17-Apr-23 Macro

European Transformation – finally, Europe gets a makeover

Europe is embracing digitalization and renewable energy – This will require substantial investments

Better late than never. As we have long argued, European economies urgently need a makeover[1]. If done properly, the shift towards digitalization and renewable energy have the potential to transform Europe’s prospects, as indeed, the continent’s north-eastern edge has already seen significant progress (see theme 2). Elsewhere, it took Vladimir Putin’s latest war on Ukraine and the resulting cost-of-living crisis to bring home the urgency of reducing external dependencies and build sustainable economies.

If Europeans wish to secure their current high standard of living and lay the foundations for future prosperity, significant investments will be required, creating opportunities for private investors. By 2030, the European Union (EU) now aims for a renewable-energy target of 45%[2] (from previously targeting 40%). Moreover, the EU focuses on energy efficiency gains, since in Europe as in other continents, much of the energy being produced is wasted. In 2021, end-use consumption was about 70% of primary energy consumption, including all energy uses, implying an energy loss along the value chain of about 30%.[3] This suggests significant potential for efficiency gains in transportation, distribution, and the delivery of energy.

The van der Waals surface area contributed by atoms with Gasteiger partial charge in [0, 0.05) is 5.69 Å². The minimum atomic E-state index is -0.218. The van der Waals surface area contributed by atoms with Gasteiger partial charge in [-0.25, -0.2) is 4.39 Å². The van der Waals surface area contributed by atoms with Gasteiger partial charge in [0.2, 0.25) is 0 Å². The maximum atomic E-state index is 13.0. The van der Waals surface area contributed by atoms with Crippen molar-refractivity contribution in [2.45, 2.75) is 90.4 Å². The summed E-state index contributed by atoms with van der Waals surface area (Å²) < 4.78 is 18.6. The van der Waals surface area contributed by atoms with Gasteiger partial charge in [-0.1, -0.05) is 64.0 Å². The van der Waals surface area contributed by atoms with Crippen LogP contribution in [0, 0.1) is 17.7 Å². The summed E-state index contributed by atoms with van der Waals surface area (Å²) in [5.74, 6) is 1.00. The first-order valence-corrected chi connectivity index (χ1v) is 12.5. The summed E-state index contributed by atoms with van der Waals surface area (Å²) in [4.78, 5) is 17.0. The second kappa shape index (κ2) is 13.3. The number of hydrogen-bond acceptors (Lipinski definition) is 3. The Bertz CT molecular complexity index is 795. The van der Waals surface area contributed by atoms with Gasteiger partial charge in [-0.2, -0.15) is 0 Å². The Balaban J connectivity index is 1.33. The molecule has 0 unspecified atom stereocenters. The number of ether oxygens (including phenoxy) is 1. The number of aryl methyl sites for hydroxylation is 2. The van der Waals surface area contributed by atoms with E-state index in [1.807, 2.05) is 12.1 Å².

Europe: Investment gap in climate & digitalization

billion euros per year*

CIO Special_10 Themes_Charts_4_EN.png

Source: European Commission Staff Working Document, “Identifying Europe's recovery needs and Climate” as of 5/27/20

The policy aims give a taste of the challenges and opportunities ahead, within the context of a rather nuanced outlook for global infrastructure (see theme 8).

Europeans are just about to seize their opportunity and invest together in change. We assume that the willingness will continue over the next few years. But not only their willpower puts us in a positive mood. In democratic societies, it can take crises as well as electoral events to remove blockages. By re-sharpening targets, the next months should provide good entry points to invest in digital and energy infrastructure assets. As the chart shows, private investments in critical infrastructure are needed alongside public money to close the gap of nearly 600 billion euros per year in Europe alone. 

With the next European elections looming in 2024, time is short and changing political winds at the European level cannot be ruled out. Another open question is how the lofty goals will translate at the local level, once the sense of crisis passes; especially in federal countries, such as Germany. If Europeans can seize this opportunity, the gains could prove significant.

Digitization in the energy sector ideally means that energy flows can be analyzed and measured in real time, theoretically resulting in zero energy waste.

More decentralized energy economies can enable greater reliance on renewable energy. Innovative new(ish) technologies could also reinvigorate Europe’s export sector. From smart meters to record energy consumption and sensors that collect information about the state of the electricity transmission network, to hydrogen and digital enablers such as fiber optic networks and energy- and cost-efficient data centers, there are plenty of opportunities to carefully choose from.

Find more themes here

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Global real estate – how to find value

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Deglobalization – rather diversified globalization

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CIO View Special

10 themes for the year ahead

CIO View